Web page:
Andy Murray makes fun of Donald Trump with tweet to the BBC
Andy Murray made fun of Donald Trump on Twitter after the US President said he “took a pass” on being named Time Magazine’s Person of the Year for 2017.
The tennis player, who is not renowned for his sense of humour, tweeted a parody of Mr Trump’s comments that he had been told he was “probably” in line for the honour, but could not accept due to the media commitments involved.
The President said: "Earlier Time Magazine called to say that I was PROBABLY going to be named “Man (Person) of the Year,” like last year, but I would have to agree to an interview and a major photo shoot. I said probably is no good and took a pass. Thanks anyway!"
Mr Murray then tweeted that the BBC had called him saying he was “probably” going to be named Sports Personality of the Year and then repeated Mr Trump’s excuse for why he would not be able to accept.
The former Wimbledon champion’s tweet has since been widely shared with people on Twitter responding that the joke should strengthen his own claim to the 2017 BBC accolade, which he won in 2013, 2015 and 2016.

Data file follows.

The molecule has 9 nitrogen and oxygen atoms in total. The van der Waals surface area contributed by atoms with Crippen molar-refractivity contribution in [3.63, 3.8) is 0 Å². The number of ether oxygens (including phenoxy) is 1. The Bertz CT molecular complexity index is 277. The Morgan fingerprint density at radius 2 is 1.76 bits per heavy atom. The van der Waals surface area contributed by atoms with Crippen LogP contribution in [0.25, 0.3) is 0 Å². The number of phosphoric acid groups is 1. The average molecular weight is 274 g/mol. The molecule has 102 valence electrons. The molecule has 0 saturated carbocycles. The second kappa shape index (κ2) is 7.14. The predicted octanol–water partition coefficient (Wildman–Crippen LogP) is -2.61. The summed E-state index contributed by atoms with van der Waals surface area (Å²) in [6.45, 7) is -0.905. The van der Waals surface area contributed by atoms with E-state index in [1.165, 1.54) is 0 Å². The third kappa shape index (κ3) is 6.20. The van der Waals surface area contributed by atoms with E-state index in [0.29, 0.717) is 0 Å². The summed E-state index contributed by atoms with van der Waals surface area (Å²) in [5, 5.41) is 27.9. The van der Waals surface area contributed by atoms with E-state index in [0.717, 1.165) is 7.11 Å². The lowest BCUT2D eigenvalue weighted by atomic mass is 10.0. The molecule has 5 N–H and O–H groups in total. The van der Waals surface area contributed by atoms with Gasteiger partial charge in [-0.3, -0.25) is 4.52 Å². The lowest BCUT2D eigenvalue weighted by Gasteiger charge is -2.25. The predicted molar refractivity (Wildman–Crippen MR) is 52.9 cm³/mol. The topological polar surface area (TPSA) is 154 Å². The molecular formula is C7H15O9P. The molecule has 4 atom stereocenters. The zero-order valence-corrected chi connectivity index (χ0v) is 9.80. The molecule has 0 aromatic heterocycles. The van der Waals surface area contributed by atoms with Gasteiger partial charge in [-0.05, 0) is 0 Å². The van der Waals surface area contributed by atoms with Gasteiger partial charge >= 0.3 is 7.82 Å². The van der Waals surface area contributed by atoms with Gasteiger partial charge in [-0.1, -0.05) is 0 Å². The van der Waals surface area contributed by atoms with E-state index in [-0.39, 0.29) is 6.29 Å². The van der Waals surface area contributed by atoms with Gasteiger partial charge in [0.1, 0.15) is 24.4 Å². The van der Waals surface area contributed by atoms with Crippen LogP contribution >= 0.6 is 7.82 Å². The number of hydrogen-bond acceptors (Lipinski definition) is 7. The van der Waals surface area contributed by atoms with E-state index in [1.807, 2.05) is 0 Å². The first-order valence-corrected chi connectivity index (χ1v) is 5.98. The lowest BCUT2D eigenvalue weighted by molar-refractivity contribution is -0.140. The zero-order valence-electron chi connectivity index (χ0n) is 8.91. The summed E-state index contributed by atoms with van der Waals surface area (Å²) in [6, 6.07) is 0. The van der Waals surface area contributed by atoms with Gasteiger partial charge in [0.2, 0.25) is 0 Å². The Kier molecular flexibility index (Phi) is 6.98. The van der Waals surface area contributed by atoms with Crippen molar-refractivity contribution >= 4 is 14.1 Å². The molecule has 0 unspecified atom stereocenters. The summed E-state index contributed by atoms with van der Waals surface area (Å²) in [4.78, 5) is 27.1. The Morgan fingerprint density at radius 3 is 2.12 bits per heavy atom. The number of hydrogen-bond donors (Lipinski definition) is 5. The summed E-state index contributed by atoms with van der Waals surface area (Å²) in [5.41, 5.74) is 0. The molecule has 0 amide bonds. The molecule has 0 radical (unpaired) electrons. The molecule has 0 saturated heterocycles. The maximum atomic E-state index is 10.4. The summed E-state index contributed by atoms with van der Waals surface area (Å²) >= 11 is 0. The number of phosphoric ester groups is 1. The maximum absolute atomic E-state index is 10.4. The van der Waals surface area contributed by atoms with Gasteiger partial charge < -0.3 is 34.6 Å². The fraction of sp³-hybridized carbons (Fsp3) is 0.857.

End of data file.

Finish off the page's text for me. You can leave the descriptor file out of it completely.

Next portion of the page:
Meanwhile, Time Magazine has responded to President Trump’s tweet denying he was due to named Person of the Year. Mr Trump was named the magazine’s Person of the Year for 2016 for his unexpected win over Hillary Clinton in the presidential election.
The magazine released a statement saying: “The President is incorrect about how we choose Person of the Year. TIME does not comment on our choice until publication, which is December 6.”
Time’s chief content officer, Alan Murray, followed up by saying there was "not a speck of truth" in what the president had tweeted.
This is not the first time magazine and Mr Trump have engaged in a public dispute. In June the magazine asked the Trump Organisation to remove a framed front cover featuring the billionaire from several of its golf clubs, after it was found to be fake.
Mr Trump also erroneously claimed to hold the record number of cover appearances in a speech in January. It emerged that he had done so on 11 occasions, compared to former US President Richard Nixon's 55.